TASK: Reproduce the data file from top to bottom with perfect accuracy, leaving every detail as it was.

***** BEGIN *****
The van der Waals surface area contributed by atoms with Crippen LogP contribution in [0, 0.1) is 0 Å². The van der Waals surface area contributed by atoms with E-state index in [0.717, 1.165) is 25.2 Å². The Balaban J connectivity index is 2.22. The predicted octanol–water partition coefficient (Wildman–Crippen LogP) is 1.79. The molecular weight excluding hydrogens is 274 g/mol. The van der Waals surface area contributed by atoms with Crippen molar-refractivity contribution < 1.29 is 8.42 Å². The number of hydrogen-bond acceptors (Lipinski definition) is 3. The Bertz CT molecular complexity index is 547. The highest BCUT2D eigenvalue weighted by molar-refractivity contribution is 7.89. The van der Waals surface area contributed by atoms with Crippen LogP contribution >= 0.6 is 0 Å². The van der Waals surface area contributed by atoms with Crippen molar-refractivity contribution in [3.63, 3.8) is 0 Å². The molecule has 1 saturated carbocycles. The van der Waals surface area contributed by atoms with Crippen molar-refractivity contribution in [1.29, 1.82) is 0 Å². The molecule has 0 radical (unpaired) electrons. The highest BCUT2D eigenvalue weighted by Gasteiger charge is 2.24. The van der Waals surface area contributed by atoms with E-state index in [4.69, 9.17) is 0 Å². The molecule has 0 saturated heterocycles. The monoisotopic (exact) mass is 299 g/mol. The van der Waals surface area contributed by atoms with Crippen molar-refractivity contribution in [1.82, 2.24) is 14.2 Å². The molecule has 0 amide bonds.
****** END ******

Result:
The van der Waals surface area contributed by atoms with Crippen LogP contribution in [0, 0.1) is 0 Å². The van der Waals surface area contributed by atoms with E-state index in [0.717, 1.165) is 25.2 Å². The Balaban J connectivity index is 2.22. The predicted octanol–water partition coefficient (Wildman–Crippen LogP) is 1.79. The molecular weight excluding hydrogens is 274 g/mol. The van der Waals surface area contributed by atoms with Crippen molar-refractivity contribution < 1.29 is 8.42 Å². The number of hydrogen-bond acceptors (Lipinski definition) is 3. The Bertz CT molecular complexity index is 547. The highest BCUT2D eigenvalue weighted by molar-refractivity contribution is 7.89. The van der Waals surface area contributed by atoms with Crippen LogP contribution >= 0.6 is 0 Å². The van der Waals surface area contributed by atoms with Crippen molar-refractivity contribution in [3.63, 3.8) is 0 Å². The molecule has 1 saturated carbocycles. The van der Waals surface area contributed by atoms with Crippen molar-refractivity contribution in [1.29, 1.82) is 0 Å². The molecule has 0 radical (unpaired) electrons. The highest BCUT2D eigenvalue weighted by Gasteiger charge is 2.24. The van der Waals surface area contributed by atoms with E-state index in [4.69, 9.17) is 0 Å². The molecule has 0 saturated heterocycles. The monoisotopic (exact) mass is 299 g/mol. The van der Waals surface area contributed by atoms with Crippen molar-refractivity contribution in [1.82, 2.24) is 14.2 Å². The molecule has 0 amide bonds.